This course will focus on the various ways Marxist theory has impacted composition theory and research. Issues will range from research specifically on the experiences of students from the working class and working poor in writing classrooms, the effect of global capital on language policy and technological writing spaces, Marxist approaches to writing pedagogy, and historical materialist analyses of composition as a scholarly field. As much of this work presumes a familiarity with various Marxist theories, reading in composition will be supplemented with primary texts as well. Readings in composition will include Bruce Horner, Julie Lindquist, David Seitz, Jennifer Beech, Henry Giroux, Ira Shor, Min-zhan Lu, John Trimbur, Colin Lanskshear, and others.
This course explores writing through the lens of language: How do writers move among their languages? How do "soft boundaries" between languages impact writing in English around the world? How are language boundaries used to control writing and whose interests do they serve? The course will address these questions by considering theoretical work and empirical studies on World Englishes, language politics, and pedagogical responses to language difference and variety. Seminar participants will write a review of research on a current problem in language diversity, a conference paper proposal, and a conference-length paper on a language diversity-related topic. Reading will include Baca, Kachru, Blommaert, Norton, Kalmar, Horner& Trimbur, Prendergast, Canagarajah, Makoni & Pennycook, Phillipson, Pratt, and others.
In this course, we will examine the most recent research into the connections between computers and writing, looking at both the practical applications and the theory grounding such applications. The course will begin with an historical perspective on technology, examining how technological writing spaces both challenge and reinforce other forms of print culture in order to situate technology within similar historical changes in writing production (e.g. manuscript culture, the printing press, etc.). From this brief historical overview we will move to cultural theories of technology, examining work in media studies, philosophy, and composition focused on understanding the “effect” of the information economy and new forms of writing on our society. As such, the course will draw from work in cultural studies analyzing new technologies and in computers and composition looking at how technology has influenced the teaching of writing. Our focus will be on how writing processes, concepts of authorship, genre, intellectual property, identity politics, civic engagement, and power relations are affected by working with technology. We will consider technologies ranging from discussion technologies (e.g., e-mail, listservs, chat, discussion boards) to hypertext (i.e., interactive fiction, web sites, blogs, electronic publishing) to new multimedia genres merging print with sound and the visual. (No technical expertise required, though!)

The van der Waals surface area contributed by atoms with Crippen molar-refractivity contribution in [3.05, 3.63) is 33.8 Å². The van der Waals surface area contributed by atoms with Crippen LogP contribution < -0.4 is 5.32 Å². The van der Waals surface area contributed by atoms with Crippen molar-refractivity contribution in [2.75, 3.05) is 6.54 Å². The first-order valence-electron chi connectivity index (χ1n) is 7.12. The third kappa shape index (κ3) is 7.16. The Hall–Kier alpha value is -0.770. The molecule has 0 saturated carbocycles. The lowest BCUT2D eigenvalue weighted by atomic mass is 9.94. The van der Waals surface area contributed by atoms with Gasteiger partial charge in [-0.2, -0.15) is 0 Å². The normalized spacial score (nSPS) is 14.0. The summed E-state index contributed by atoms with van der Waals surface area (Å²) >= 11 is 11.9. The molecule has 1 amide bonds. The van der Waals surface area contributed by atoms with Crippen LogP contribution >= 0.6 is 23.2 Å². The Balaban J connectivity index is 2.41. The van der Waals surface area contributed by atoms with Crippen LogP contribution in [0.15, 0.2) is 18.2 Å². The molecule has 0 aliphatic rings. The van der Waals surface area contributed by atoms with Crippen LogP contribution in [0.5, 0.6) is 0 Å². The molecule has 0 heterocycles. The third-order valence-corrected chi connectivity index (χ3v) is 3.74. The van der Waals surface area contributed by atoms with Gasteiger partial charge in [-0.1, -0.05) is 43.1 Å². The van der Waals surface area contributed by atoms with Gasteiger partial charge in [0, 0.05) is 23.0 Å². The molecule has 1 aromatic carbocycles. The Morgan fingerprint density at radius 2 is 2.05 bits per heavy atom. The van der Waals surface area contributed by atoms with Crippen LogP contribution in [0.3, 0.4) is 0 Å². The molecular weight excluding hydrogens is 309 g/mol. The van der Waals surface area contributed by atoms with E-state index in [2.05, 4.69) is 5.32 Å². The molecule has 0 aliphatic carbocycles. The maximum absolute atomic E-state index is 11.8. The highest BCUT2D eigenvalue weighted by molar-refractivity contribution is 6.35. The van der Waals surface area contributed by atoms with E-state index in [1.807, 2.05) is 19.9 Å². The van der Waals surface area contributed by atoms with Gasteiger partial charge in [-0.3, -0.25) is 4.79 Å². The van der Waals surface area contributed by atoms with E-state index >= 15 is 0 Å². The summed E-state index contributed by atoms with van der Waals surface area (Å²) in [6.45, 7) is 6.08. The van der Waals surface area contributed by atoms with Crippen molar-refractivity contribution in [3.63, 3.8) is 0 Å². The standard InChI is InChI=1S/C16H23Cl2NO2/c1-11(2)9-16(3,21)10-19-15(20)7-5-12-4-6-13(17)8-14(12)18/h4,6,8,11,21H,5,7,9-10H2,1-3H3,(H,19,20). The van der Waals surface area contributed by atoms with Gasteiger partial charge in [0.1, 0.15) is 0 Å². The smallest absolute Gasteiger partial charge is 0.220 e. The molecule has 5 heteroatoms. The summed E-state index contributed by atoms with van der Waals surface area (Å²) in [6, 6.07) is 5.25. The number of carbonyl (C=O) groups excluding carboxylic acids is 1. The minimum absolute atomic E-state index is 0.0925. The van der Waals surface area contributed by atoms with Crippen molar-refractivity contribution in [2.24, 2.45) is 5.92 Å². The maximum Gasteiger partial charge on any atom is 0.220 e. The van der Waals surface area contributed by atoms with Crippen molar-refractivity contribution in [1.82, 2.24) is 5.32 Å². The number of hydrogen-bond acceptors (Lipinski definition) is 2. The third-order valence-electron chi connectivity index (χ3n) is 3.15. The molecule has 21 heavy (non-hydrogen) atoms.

This seminar considers questions related to writing in academic settings: both professional academic writing and student academic writing. We will look at writing as situated within, shaped by, and shaping specific contexts as it is used by writers in those contexts. Bakhtin and notions of genre will be the starting point. From there we’ll move into other theories of discourse and discourse community and a few studies of professional academic writing and writers. Then we will move to questions of writing, teaching, and learning, both in general education courses and courses in academic majors across the disciplines. Key questions: what genres of writing, ways of thinking, and social roles are students being asked to take on and learn from writing in college? How do we conceptualize writing development?
This seminar investigates literacy as a social phenomenon, exploring how meaning is made not only through reading and writing but of reading and writing (Brandt). We will explore foundational and newer scholarship from literacy studies through inquiry, posing questions like
• What is literacy? What are its events, practices, and activities?
• Where is literacy found (in the head, the heart, the hands)?
• How does literacy move among spaces, contexts, and languages?
• How does a diversifying society redefine literacy as effective, creative, illegal, failing?